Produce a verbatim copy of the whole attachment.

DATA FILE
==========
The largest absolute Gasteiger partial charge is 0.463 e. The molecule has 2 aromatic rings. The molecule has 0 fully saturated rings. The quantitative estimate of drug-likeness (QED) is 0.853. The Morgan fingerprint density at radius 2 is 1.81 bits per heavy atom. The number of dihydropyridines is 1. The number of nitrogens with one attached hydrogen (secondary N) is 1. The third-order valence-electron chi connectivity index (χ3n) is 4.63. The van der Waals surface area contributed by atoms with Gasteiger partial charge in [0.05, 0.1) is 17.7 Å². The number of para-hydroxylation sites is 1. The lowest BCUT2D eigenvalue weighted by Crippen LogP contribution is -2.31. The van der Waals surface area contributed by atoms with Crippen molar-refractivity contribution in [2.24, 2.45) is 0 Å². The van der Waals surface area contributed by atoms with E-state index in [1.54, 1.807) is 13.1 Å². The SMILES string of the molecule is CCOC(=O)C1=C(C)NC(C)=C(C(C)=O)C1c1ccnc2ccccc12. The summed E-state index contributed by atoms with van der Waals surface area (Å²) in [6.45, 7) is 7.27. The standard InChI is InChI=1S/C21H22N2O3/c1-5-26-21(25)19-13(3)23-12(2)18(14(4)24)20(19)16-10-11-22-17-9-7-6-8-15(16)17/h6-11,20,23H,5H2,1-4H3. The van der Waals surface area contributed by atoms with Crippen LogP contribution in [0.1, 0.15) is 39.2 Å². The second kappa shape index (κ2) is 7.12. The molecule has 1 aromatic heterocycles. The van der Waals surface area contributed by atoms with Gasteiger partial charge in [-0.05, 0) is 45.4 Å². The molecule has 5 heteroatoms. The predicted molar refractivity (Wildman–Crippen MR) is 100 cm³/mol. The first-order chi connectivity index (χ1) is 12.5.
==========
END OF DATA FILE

The largest absolute Gasteiger partial charge is 0.463 e. The molecule has 2 aromatic rings. The molecule has 0 fully saturated rings. The quantitative estimate of drug-likeness (QED) is 0.853. The Morgan fingerprint density at radius 2 is 1.81 bits per heavy atom. The number of dihydropyridines is 1. The number of nitrogens with one attached hydrogen (secondary N) is 1. The third-order valence-electron chi connectivity index (χ3n) is 4.63. The van der Waals surface area contributed by atoms with Gasteiger partial charge in [0.05, 0.1) is 17.7 Å². The number of para-hydroxylation sites is 1. The lowest BCUT2D eigenvalue weighted by Crippen LogP contribution is -2.31. The van der Waals surface area contributed by atoms with Crippen molar-refractivity contribution in [2.24, 2.45) is 0 Å². The van der Waals surface area contributed by atoms with E-state index in [1.54, 1.807) is 13.1 Å². The SMILES string of the molecule is CCOC(=O)C1=C(C)NC(C)=C(C(C)=O)C1c1ccnc2ccccc12. The summed E-state index contributed by atoms with van der Waals surface area (Å²) in [6.45, 7) is 7.27. The standard InChI is InChI=1S/C21H22N2O3/c1-5-26-21(25)19-13(3)23-12(2)18(14(4)24)20(19)16-10-11-22-17-9-7-6-8-15(16)17/h6-11,20,23H,5H2,1-4H3. The van der Waals surface area contributed by atoms with Crippen LogP contribution in [0.1, 0.15) is 39.2 Å². The second kappa shape index (κ2) is 7.12. The molecule has 1 aromatic heterocycles. The van der Waals surface area contributed by atoms with Gasteiger partial charge in [-0.05, 0) is 45.4 Å². The molecule has 5 heteroatoms. The predicted molar refractivity (Wildman–Crippen MR) is 100 cm³/mol. The first-order chi connectivity index (χ1) is 12.5.